Monday, 4 December 2017

Three Weeks Dead: A DC Sally Poynter Novella (DI Hannah Robbins Prequel Novella) by Rebecca Bradley


How far would you go if someone took your wife? Especially, if you buried her a week ago. When Jason Wells is faced with this scenario, he is confronted with the prospect of committing a crime that will have far-reaching consequences. Can young get through to him before he crosses that line, or does a desperate husband prove to be the case she won’t ever forget? A prequel novella, set before Shallow Waters, the first in the DI Hannah Robbins series.

My review

I am always looking for a good detective story or, better still, a good series. I chose this novella as an introduction to DI Hannah Robbins who features in the Detective Hannah Robbins Crime Series. (Shallow Waters and Made to be Broken)

I don’t read other reviews (except for scanning the ratings) before selecting/agreeing to a book for review. I did not realise that this story, although a prequel to the series, is about DC Sally Poynter not DI Hannah Robbins. Initially, this was a disappointment to me. After drafting up my review then reading other reviews, I realised that Sally Poynter, as a member of Robbins team, is a character in the two books of the series. Yes, I need to pay more attention in the future.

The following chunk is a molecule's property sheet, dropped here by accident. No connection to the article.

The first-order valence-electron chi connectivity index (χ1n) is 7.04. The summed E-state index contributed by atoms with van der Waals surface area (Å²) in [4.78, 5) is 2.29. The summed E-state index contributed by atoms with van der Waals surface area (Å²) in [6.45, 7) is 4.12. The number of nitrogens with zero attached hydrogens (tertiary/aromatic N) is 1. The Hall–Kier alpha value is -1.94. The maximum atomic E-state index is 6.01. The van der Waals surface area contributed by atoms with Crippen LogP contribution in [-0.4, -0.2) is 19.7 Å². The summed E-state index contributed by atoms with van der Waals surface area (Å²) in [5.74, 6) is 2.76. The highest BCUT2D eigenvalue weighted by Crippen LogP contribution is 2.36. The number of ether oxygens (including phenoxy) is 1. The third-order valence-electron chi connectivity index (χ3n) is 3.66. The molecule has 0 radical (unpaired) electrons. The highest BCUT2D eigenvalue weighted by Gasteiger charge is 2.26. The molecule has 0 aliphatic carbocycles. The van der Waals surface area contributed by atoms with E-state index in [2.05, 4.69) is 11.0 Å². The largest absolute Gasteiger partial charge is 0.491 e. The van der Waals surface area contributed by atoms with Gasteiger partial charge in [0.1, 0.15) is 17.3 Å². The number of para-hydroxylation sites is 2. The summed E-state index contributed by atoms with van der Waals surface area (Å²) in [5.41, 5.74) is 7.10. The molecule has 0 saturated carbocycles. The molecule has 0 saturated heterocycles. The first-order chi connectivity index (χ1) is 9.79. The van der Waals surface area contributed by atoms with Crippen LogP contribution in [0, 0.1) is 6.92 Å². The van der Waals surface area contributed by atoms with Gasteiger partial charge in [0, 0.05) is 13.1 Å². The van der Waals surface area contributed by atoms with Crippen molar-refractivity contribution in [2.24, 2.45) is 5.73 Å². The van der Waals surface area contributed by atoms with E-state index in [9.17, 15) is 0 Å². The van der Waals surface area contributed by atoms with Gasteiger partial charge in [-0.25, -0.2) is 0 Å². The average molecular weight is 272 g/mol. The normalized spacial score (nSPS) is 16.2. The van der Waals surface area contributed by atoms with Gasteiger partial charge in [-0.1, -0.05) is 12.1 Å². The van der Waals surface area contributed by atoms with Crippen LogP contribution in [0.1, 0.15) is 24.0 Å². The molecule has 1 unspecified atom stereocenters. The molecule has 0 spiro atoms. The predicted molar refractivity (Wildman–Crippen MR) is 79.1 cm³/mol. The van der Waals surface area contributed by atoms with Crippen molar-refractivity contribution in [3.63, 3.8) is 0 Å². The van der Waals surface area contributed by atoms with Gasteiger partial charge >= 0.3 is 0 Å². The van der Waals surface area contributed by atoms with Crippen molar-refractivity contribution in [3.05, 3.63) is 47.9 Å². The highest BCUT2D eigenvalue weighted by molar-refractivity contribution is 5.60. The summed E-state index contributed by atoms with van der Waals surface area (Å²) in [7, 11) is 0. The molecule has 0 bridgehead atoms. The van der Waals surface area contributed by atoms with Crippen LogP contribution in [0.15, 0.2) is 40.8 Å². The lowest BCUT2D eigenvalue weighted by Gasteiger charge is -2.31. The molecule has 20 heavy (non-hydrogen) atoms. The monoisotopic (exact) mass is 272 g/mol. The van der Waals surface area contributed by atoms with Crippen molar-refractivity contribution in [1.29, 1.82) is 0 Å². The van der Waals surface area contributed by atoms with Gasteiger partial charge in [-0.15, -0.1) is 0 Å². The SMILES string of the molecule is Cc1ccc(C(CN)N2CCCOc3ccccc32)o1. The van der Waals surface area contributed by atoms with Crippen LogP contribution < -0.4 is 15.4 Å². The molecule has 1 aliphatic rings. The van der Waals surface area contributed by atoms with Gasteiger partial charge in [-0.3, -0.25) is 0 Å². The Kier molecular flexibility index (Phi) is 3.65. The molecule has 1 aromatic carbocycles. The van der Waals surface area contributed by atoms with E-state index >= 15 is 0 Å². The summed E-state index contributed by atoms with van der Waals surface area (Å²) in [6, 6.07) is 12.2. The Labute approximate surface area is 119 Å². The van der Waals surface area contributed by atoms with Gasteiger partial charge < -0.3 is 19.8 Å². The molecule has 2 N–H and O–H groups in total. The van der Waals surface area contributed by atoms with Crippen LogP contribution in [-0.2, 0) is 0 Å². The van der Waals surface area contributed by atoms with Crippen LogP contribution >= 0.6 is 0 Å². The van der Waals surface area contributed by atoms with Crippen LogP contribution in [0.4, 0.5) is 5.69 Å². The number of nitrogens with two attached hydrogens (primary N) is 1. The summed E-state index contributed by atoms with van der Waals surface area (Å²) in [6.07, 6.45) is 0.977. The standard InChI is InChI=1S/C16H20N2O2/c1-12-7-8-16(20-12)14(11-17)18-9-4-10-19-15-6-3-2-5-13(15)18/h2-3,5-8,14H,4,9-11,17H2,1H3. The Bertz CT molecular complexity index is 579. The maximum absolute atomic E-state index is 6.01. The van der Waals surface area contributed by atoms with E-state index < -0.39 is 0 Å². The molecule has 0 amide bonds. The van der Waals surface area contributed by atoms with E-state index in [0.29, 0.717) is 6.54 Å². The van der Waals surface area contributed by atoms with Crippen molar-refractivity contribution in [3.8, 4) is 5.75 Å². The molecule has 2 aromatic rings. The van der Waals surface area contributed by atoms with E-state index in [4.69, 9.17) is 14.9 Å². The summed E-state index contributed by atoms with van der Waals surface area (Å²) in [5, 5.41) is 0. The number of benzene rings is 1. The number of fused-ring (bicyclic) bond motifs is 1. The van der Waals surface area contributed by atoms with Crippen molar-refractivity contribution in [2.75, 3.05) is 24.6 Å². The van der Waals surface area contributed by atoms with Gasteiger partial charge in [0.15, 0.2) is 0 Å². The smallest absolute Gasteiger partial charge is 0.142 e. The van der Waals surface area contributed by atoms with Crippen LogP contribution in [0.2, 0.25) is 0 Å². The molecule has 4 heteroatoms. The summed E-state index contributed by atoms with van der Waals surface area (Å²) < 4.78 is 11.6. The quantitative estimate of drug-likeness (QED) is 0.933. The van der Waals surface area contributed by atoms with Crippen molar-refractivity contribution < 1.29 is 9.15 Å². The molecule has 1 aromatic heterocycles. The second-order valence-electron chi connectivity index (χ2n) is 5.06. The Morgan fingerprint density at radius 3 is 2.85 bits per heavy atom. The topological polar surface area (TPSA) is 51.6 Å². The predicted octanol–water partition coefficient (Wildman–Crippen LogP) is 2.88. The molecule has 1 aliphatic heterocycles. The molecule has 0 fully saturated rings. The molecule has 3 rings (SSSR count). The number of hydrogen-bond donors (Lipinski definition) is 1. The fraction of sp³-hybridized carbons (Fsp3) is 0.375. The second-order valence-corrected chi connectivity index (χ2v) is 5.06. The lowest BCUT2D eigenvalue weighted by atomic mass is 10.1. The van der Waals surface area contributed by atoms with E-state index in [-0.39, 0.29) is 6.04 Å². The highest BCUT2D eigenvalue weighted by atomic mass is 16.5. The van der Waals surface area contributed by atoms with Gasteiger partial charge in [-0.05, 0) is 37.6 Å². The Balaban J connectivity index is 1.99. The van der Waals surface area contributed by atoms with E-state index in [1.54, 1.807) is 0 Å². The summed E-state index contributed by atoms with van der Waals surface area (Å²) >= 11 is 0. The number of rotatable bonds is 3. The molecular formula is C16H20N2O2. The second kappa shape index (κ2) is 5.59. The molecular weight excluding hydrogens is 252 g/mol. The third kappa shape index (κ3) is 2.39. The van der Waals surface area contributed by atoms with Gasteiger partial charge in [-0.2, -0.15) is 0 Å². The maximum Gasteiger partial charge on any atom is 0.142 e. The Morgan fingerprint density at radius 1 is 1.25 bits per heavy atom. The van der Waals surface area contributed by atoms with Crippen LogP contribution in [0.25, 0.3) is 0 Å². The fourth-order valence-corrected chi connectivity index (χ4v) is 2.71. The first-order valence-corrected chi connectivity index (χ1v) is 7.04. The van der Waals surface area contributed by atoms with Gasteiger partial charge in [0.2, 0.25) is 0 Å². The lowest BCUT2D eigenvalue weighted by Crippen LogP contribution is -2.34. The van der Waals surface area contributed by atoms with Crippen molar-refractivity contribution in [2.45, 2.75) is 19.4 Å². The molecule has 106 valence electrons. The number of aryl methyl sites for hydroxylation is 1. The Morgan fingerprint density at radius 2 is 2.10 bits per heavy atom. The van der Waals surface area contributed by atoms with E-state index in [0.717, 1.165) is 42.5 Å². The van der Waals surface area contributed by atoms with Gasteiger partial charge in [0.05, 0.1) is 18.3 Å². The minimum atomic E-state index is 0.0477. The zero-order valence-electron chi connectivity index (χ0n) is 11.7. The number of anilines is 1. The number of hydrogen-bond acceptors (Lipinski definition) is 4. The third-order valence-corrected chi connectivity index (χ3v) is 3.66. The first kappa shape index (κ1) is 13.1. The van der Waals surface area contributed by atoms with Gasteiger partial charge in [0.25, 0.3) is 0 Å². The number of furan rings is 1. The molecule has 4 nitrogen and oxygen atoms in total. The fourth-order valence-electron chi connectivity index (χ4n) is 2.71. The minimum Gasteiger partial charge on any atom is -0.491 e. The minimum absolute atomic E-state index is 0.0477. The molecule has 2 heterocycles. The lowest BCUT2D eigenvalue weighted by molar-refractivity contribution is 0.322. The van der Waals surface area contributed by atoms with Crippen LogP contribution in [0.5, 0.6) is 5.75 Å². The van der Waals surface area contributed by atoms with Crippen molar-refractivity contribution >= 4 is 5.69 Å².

Having said that, while I didn’t get a strong impression of the main character of the series, I did get an insight into the quality of Ms Bradley’s writing and very much liked what I read. She certainly has imagination and her experience as a police officer brings reality to her story.

The story starts immediately with an unusual crime and moves smoothly and consistently; essential for a novella. It is an absorbing and interesting story line, well-paced, with short chapters and building tension at the end.

The characters are well developed and demonstrate not only good detecting skills but very much life as a police officer.

DC Sally Poynter is the newest team member and wants to show she can do a good job. She has the support of her boss and the other team members with one exception who is a misogynistic bully. She is capable but insecure with a willingness to try hard and learn while trying to balance her marriage.

I felt for Jason Wells, the young man who has recently lost his wife and now finds her body has been stolen. To get her back he has to commit a crime.

My heart went out to Lewis, who was Jason’s wife devoted dog. He is a totally loveable, if four-legged, character in the story. I kept hoping nothing would happen to him. One point that amused me was when Jason explained to Sally why he was named Lewis. He was named after the offsider of Morse from the television series. Sally explains that she doesn’t watch police crime shows because they are not realistic “they never do any paperwork.” It made me smile and wonder if this was a personal view of Ms Bradley’s.

My rating 3*. I will certainly be getting copies of the other two book in the series.

Sunday, 26 November 2017

Nefarious (The Blackwell Files #1) by Steven F. Freeman

Steven F. Freeman has written nine books in The Blackwell Files series. I had already read Tears of God and The Dig (books 7 and 9) and enjoyed them so much I wanted to start at the beginning. That brought me to Nefarious. (The precis is below this review)